In daily student experience, NGID learning units will provide new opportunities for "project-based and problem-based learning," designed to develop high levels of knowledge, skill, and understanding and meet Kentucky's academic standards.
The project/problem part means students themselves will be actively figuring out how to use what they learn, and they'll do the learning in ways that make its usefulness clear from the beginning. The standards part means it will be the right kind of challenge, equipping them with capacities they can use for further achievement in college, careers, and community participation. Overall, this is a new push toward learning approaches that students often find meaningful, engaging, effective, and (dare I say it?) fun.In daily teacher experience, these units will provide useful tools and common assignments for helping students learn, designed with built-in ways to check whether the learning is on track.
That's also great. It's a plan to help educators with the demanding new expectations we've asked them to take on. "Common assignments" also means they're designed for teachers to be able to collaborate with one another on development, implementation, and examining the resulting work to think about best next steps for students. And, of course, engaged students are far less likely to cause behavioral problems, so this sort of approach can also promises help with the whole discipline/classroom management challenge that teachers must address in order to support student learning.Meanwhile, data on student growth is going to be essential for Kentucky's new Professional Growth and Effectiveness System. The NextGen ID effort will also examine how "student work samples and other artifacts may provide information related to educator effectiveness to complement, supplement or provide alternatives to existing test-based measures of student performance."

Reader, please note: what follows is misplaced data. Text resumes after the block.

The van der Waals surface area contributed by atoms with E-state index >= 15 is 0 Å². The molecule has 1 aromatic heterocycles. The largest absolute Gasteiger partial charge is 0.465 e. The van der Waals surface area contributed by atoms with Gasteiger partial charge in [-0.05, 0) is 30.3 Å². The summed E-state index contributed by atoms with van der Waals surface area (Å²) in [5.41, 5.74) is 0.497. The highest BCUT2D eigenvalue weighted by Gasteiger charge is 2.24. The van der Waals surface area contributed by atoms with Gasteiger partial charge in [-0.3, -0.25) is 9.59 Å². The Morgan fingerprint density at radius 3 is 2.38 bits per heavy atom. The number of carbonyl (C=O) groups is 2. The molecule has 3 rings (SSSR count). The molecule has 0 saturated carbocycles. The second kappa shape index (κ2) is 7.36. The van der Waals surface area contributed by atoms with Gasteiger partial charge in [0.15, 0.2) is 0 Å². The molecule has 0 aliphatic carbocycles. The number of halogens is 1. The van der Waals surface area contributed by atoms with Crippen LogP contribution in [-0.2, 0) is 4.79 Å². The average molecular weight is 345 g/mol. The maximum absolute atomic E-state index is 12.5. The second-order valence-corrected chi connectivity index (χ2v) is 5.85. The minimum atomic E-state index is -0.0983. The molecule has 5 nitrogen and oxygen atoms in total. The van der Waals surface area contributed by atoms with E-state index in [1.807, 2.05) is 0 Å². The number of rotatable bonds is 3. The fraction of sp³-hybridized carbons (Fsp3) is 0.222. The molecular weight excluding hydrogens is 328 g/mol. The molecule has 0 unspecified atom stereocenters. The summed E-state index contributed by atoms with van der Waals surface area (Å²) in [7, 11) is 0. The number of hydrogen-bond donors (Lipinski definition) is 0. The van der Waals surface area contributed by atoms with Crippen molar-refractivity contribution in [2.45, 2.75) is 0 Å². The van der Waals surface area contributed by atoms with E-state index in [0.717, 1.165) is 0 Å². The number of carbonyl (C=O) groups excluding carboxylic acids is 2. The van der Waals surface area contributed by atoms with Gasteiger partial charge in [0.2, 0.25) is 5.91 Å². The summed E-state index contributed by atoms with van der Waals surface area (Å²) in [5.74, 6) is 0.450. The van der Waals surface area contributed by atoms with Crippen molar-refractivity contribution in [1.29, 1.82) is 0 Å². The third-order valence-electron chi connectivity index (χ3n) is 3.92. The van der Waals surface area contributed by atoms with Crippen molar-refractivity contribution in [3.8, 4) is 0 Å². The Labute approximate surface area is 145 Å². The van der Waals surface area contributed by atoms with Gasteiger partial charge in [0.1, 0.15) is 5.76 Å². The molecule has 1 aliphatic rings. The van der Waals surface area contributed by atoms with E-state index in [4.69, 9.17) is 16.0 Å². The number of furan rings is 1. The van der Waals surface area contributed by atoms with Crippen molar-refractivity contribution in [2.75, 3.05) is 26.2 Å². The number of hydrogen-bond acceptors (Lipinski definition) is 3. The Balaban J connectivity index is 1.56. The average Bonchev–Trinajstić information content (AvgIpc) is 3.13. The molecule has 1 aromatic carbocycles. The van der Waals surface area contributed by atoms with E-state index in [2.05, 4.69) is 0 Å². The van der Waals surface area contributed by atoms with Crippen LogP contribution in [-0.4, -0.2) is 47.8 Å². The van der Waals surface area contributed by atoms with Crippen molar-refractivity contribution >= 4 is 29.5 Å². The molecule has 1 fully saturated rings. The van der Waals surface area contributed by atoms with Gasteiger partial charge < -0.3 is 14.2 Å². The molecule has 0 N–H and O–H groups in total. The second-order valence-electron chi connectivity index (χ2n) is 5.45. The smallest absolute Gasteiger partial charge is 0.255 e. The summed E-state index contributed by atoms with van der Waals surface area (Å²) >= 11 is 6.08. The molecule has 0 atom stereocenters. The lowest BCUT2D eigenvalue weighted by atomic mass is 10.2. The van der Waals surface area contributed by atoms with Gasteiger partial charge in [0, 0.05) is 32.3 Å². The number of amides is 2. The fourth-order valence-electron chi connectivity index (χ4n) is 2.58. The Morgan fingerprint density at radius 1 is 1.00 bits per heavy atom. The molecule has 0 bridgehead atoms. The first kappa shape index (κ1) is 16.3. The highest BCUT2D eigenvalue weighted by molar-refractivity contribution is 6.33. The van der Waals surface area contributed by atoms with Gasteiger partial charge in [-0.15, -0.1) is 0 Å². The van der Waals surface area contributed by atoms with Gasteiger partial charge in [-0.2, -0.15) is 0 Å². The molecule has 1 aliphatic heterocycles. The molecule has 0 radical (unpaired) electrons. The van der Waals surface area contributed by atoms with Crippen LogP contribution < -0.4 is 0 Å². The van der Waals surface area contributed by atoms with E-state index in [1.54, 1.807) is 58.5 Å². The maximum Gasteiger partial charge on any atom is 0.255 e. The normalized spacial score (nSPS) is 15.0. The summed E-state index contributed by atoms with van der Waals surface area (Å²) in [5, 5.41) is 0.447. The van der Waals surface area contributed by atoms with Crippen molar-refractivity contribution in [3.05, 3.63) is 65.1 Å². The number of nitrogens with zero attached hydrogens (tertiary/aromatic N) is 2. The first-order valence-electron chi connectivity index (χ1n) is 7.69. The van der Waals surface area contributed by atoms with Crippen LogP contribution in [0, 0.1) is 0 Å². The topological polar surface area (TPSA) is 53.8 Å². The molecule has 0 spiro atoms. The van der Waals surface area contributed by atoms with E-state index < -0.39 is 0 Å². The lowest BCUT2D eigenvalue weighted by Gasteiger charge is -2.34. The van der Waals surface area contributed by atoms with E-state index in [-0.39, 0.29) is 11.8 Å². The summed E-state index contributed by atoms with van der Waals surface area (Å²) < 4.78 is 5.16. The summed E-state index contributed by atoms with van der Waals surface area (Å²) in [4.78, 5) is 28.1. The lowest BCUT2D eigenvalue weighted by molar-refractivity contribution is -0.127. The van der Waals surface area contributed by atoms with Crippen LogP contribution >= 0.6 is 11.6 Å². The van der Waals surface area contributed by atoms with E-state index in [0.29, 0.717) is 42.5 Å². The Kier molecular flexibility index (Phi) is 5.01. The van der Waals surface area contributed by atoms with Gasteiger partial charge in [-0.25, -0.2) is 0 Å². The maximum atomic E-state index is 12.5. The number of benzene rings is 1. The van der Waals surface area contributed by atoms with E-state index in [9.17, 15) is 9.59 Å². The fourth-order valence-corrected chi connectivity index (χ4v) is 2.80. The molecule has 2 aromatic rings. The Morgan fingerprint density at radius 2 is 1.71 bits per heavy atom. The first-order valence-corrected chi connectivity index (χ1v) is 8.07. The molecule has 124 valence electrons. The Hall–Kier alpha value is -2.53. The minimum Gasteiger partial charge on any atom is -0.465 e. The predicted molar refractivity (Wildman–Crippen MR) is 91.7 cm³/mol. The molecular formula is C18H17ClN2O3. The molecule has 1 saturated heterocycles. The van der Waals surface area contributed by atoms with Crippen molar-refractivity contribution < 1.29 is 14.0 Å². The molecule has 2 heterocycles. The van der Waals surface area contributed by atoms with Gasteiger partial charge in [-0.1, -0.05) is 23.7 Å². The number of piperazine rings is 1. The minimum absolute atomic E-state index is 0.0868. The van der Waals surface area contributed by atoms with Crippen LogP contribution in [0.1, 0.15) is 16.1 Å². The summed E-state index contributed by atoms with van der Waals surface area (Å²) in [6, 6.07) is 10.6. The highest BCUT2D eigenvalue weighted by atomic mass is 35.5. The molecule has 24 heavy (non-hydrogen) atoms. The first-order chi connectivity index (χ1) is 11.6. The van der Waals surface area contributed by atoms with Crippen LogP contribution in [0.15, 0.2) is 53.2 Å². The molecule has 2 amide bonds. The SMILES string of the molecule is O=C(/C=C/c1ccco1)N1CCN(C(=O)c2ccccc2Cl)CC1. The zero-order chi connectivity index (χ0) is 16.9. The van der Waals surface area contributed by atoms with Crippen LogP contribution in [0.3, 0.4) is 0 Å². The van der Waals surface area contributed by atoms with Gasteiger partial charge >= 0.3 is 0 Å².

In other words, there's hope that the work students turn in can be used for teacher evaluations. If this succeeds, it will mean that judgments don't have to rely solely on assessments that measure only a fraction of what we really want students to know and be able to do: it'll be possible to look at fully-applied, hands-on, very-nearly-real-world use of students' knowledge and skills. It's a chance to get most closer to what students have really learned and much closer to what teachers have really achieved.The work is also new and starting quite small. Coordinated by the Fund to Transform Education, it involves about 60 Kentucky educators working to think through how the units can be used and what kind of impact they will have, while developing the skills to lead the development of additional units and help colleagues put the units to work across the state.
The good news there is that the plan is to move at the pace that allows deep work and lay good foundations for effective expansion in the years ahead. The limiting factor is that moving at that pace means this exciting effort launch in all schools right away: it'll take patience and commitment to see how richly we can put it to work statewide.For added information on NextGen ID, check out the Fund's webpage and press release, and for a livelier idea of the kinds of work these units may involve, check out this recent Kentucky Teacher report on the common assignment work begun in 2013.